An Advanced technique I like to do in a User Control (.ascx file) is reference the parent page to get properties. Some common examples might be setting the page title, meta tags or other 'expected' controls on the page based on the data or status of the user control. I learned to really leverage this technique back in my DotNetNuke days to set the page title based on a product, etc.
I have discovered in ASP.NET 2.0 this can be a problem because the page class in not really available to other objects in the application. In this example I will show you a common property I might declare in the Usercontrol class to reference the parent page:
Protected ReadOnly Property ParentPage() As MyParentPage
Return CType(Page, MyParentPage)
The problem you will find is MyParent has been tagged by the IDE as non-existant. I am not totally sure why this is the case, but I think it has to do with partial pages in ASP.NET 2.0. If you take a look in the Class Viewer you will not find the page class either, which tells me it really does not exist for us to reference. Now I am going to bet there is an easy way to reference it that just has not been spoken about in the community at this point, but I found a solution.
One of the key advantages Visual Studio 2005 has over 2003 is it really lets you create your own base classes, which I have already mentioned several times in my Blog this year. Since I create a common base class and start deriving from there I thought I would leverage that, and it worked.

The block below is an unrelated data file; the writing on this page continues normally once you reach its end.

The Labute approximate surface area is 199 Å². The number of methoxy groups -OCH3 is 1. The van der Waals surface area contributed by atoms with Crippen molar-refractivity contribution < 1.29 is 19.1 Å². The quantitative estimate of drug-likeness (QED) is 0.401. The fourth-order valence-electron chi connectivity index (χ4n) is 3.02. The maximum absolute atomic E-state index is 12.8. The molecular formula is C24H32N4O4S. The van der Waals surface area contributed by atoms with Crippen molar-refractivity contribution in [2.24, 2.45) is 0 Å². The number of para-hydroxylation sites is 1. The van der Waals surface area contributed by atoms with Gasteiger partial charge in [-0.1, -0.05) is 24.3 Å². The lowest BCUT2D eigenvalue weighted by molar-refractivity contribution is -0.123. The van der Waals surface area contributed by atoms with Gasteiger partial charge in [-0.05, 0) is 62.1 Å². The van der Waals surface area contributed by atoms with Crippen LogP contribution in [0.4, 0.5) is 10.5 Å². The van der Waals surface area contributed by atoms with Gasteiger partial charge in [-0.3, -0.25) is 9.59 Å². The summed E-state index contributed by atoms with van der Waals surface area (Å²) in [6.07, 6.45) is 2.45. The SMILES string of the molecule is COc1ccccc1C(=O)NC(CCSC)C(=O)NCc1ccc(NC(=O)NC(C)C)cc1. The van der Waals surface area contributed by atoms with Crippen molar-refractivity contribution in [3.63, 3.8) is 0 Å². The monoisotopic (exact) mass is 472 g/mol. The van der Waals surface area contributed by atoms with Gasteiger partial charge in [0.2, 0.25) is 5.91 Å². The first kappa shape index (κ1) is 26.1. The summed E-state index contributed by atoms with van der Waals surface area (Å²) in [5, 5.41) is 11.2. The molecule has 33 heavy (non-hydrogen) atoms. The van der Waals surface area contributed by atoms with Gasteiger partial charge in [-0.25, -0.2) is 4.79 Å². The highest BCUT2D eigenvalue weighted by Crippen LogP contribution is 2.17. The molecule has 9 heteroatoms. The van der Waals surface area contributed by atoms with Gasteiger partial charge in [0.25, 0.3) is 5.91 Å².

Create a base page class to inherit your parent page, or the page that will contain the user control. It should inherit from the System.Web.UI.Page somewhere in it's path. It should contain any methods, properties or objects that you want any user control to reference as well as your actual page.
#Region " Private Properties "
protected Property MyCustomDataId() As Integer
'Return Your data Here
Set(ByVal Value As Integer)
'Set Your data Here = Value
Protected dc As MyCustomdataController
Protected di As MyCustomDataInfo
The actual page that is referenced by your page can be this page or (this is easier IMHO) the class in your page-behind. The UserControl will reference the base page and everything should work out fine. Make sure any delarations are either protected or public so your page and user control can access them.
I hate you have to go through some extra hoops to accomplish this, but I guess it is just one of the pains we have to endure to all the advantages of ASP.NET 2.0.